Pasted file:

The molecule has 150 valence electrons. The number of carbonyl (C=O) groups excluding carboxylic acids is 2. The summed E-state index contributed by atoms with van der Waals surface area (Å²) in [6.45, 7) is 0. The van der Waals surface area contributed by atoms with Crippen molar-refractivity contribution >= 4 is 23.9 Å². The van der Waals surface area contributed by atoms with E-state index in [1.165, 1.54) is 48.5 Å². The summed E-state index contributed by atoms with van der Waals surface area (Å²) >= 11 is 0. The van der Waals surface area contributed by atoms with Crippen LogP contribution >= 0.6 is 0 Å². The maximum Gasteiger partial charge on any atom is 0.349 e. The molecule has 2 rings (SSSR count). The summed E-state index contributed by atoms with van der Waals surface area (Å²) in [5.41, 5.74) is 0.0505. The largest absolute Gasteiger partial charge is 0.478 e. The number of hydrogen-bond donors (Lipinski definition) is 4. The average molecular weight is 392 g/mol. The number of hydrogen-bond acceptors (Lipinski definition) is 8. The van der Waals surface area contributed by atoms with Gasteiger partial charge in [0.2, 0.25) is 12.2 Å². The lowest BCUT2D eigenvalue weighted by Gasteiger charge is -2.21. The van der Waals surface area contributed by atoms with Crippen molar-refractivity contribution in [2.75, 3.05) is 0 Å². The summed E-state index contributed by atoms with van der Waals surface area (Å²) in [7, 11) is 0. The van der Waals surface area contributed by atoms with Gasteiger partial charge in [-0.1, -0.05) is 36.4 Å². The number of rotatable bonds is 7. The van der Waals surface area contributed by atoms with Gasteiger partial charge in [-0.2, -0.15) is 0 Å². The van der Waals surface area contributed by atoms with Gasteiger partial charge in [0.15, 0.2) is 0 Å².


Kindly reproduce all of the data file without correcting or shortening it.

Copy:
The molecule has 150 valence electrons. The number of carbonyl (C=O) groups excluding carboxylic acids is 2. The summed E-state index contributed by atoms with van der Waals surface area (Å²) in [6.45, 7) is 0. The van der Waals surface area contributed by atoms with Crippen molar-refractivity contribution >= 4 is 23.9 Å². The van der Waals surface area contributed by atoms with E-state index in [1.165, 1.54) is 48.5 Å². The summed E-state index contributed by atoms with van der Waals surface area (Å²) >= 11 is 0. The van der Waals surface area contributed by atoms with Crippen LogP contribution >= 0.6 is 0 Å². The maximum Gasteiger partial charge on any atom is 0.349 e. The molecule has 2 rings (SSSR count). The summed E-state index contributed by atoms with van der Waals surface area (Å²) in [5.41, 5.74) is 0.0505. The largest absolute Gasteiger partial charge is 0.478 e. The number of hydrogen-bond donors (Lipinski definition) is 4. The average molecular weight is 392 g/mol. The number of hydrogen-bond acceptors (Lipinski definition) is 8. The van der Waals surface area contributed by atoms with Gasteiger partial charge in [0.2, 0.25) is 12.2 Å². The lowest BCUT2D eigenvalue weighted by Gasteiger charge is -2.21. The van der Waals surface area contributed by atoms with Crippen molar-refractivity contribution in [2.75, 3.05) is 0 Å². The summed E-state index contributed by atoms with van der Waals surface area (Å²) in [7, 11) is 0. The van der Waals surface area contributed by atoms with Gasteiger partial charge in [-0.1, -0.05) is 36.4 Å². The number of rotatable bonds is 7. The van der Waals surface area contributed by atoms with Gasteiger partial charge in [-0.2, -0.15) is 0 Å². The van der Waals surface area contributed by atoms with Gasteiger partial charge in [0.15, 0.2) is 0 Å².